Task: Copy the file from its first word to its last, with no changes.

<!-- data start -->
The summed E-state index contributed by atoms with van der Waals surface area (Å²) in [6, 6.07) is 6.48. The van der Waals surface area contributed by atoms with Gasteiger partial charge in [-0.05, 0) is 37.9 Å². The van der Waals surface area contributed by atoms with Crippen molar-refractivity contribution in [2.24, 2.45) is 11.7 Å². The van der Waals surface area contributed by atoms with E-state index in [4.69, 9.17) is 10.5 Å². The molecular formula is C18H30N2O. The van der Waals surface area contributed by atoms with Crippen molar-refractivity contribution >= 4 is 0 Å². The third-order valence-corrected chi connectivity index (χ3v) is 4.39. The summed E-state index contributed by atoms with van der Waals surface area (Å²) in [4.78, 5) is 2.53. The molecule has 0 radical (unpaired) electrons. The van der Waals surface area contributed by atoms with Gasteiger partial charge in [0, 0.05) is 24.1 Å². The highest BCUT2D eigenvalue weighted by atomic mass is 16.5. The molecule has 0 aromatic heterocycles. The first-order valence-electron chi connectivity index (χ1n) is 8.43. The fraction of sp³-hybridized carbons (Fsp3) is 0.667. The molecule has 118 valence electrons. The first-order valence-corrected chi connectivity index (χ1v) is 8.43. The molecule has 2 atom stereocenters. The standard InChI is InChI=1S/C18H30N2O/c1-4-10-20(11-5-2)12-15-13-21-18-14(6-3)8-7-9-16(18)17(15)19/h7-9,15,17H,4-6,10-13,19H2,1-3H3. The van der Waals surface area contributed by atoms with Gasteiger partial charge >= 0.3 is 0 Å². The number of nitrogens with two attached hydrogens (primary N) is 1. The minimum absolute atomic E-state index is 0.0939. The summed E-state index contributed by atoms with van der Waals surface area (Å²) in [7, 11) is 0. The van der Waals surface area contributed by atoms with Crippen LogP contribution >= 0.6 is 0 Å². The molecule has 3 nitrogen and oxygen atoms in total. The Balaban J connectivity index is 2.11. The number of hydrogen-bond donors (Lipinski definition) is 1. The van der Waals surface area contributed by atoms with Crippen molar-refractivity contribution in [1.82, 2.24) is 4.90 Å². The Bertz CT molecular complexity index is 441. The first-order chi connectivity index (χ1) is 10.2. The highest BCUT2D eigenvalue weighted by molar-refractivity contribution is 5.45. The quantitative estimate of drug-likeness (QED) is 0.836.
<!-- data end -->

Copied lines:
The summed E-state index contributed by atoms with van der Waals surface area (Å²) in [6, 6.07) is 6.48. The van der Waals surface area contributed by atoms with Gasteiger partial charge in [-0.05, 0) is 37.9 Å². The van der Waals surface area contributed by atoms with Crippen molar-refractivity contribution in [2.24, 2.45) is 11.7 Å². The van der Waals surface area contributed by atoms with E-state index in [4.69, 9.17) is 10.5 Å². The molecular formula is C18H30N2O. The van der Waals surface area contributed by atoms with Crippen molar-refractivity contribution >= 4 is 0 Å². The third-order valence-corrected chi connectivity index (χ3v) is 4.39. The summed E-state index contributed by atoms with van der Waals surface area (Å²) in [4.78, 5) is 2.53. The molecule has 0 radical (unpaired) electrons. The van der Waals surface area contributed by atoms with Gasteiger partial charge in [0, 0.05) is 24.1 Å². The highest BCUT2D eigenvalue weighted by atomic mass is 16.5. The molecule has 0 aromatic heterocycles. The first-order valence-electron chi connectivity index (χ1n) is 8.43. The fraction of sp³-hybridized carbons (Fsp3) is 0.667. The molecule has 118 valence electrons. The first-order valence-corrected chi connectivity index (χ1v) is 8.43. The molecule has 2 atom stereocenters. The standard InChI is InChI=1S/C18H30N2O/c1-4-10-20(11-5-2)12-15-13-21-18-14(6-3)8-7-9-16(18)17(15)19/h7-9,15,17H,4-6,10-13,19H2,1-3H3. The van der Waals surface area contributed by atoms with Gasteiger partial charge >= 0.3 is 0 Å². The number of nitrogens with two attached hydrogens (primary N) is 1. The minimum absolute atomic E-state index is 0.0939. The summed E-state index contributed by atoms with van der Waals surface area (Å²) in [7, 11) is 0. The van der Waals surface area contributed by atoms with Crippen LogP contribution >= 0.6 is 0 Å². The molecule has 3 nitrogen and oxygen atoms in total. The Balaban J connectivity index is 2.11. The number of hydrogen-bond donors (Lipinski definition) is 1. The van der Waals surface area contributed by atoms with Crippen molar-refractivity contribution in [1.82, 2.24) is 4.90 Å². The Bertz CT molecular complexity index is 441. The first-order chi connectivity index (χ1) is 10.2. The highest BCUT2D eigenvalue weighted by molar-refractivity contribution is 5.45. The quantitative estimate of drug-likeness (QED) is 0.836.